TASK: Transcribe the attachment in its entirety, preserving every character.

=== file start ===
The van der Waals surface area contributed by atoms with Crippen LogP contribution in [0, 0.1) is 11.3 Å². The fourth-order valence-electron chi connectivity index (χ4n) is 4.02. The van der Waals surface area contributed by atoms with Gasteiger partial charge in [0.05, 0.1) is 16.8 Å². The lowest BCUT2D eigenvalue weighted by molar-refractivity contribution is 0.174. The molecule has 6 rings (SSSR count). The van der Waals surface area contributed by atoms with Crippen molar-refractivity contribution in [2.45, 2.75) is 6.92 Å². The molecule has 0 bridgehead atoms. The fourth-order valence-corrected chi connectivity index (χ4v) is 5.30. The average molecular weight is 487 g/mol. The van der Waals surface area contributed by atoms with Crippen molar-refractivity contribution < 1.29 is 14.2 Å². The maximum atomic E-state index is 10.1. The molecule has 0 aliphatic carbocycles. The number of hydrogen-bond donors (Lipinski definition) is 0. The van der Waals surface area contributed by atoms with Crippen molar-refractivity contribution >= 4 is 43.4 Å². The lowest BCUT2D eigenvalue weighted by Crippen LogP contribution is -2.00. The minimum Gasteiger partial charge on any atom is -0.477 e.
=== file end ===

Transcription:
The van der Waals surface area contributed by atoms with Crippen LogP contribution in [0, 0.1) is 11.3 Å². The fourth-order valence-electron chi connectivity index (χ4n) is 4.02. The van der Waals surface area contributed by atoms with Gasteiger partial charge in [0.05, 0.1) is 16.8 Å². The lowest BCUT2D eigenvalue weighted by molar-refractivity contribution is 0.174. The molecule has 6 rings (SSSR count). The van der Waals surface area contributed by atoms with Crippen molar-refractivity contribution in [2.45, 2.75) is 6.92 Å². The molecule has 0 bridgehead atoms. The fourth-order valence-corrected chi connectivity index (χ4v) is 5.30. The average molecular weight is 487 g/mol. The van der Waals surface area contributed by atoms with Crippen molar-refractivity contribution < 1.29 is 14.2 Å². The maximum atomic E-state index is 10.1. The molecule has 0 aliphatic carbocycles. The number of hydrogen-bond donors (Lipinski definition) is 0. The van der Waals surface area contributed by atoms with Crippen molar-refractivity contribution >= 4 is 43.4 Å². The lowest BCUT2D eigenvalue weighted by Crippen LogP contribution is -2.00. The minimum Gasteiger partial charge on any atom is -0.477 e.